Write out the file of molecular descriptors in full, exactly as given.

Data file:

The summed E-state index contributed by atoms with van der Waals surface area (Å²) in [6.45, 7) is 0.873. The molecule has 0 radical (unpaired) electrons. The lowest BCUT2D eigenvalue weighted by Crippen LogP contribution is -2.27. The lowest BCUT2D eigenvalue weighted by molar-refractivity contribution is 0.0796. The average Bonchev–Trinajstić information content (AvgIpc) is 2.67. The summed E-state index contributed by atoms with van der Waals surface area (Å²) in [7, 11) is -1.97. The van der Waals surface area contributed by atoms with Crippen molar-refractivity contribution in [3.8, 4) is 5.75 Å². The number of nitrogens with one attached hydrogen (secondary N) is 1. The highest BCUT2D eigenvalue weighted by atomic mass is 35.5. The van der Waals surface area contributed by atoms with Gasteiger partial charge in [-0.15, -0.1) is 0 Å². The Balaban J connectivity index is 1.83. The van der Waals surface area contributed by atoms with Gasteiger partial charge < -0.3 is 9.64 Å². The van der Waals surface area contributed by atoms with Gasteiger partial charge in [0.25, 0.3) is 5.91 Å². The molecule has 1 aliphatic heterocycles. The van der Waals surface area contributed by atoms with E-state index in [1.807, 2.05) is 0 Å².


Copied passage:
The summed E-state index contributed by atoms with van der Waals surface area (Å²) in [6.45, 7) is 0.873. The molecule has 0 radical (unpaired) electrons. The lowest BCUT2D eigenvalue weighted by Crippen LogP contribution is -2.27. The lowest BCUT2D eigenvalue weighted by molar-refractivity contribution is 0.0796. The average Bonchev–Trinajstić information content (AvgIpc) is 2.67. The summed E-state index contributed by atoms with van der Waals surface area (Å²) in [7, 11) is -1.97. The van der Waals surface area contributed by atoms with Crippen molar-refractivity contribution in [3.8, 4) is 5.75 Å². The number of nitrogens with one attached hydrogen (secondary N) is 1. The highest BCUT2D eigenvalue weighted by atomic mass is 35.5. The van der Waals surface area contributed by atoms with Gasteiger partial charge in [-0.15, -0.1) is 0 Å². The Balaban J connectivity index is 1.83. The van der Waals surface area contributed by atoms with Gasteiger partial charge < -0.3 is 9.64 Å². The van der Waals surface area contributed by atoms with Gasteiger partial charge in [0.25, 0.3) is 5.91 Å². The molecule has 1 aliphatic heterocycles. The van der Waals surface area contributed by atoms with E-state index in [1.807, 2.05) is 0 Å².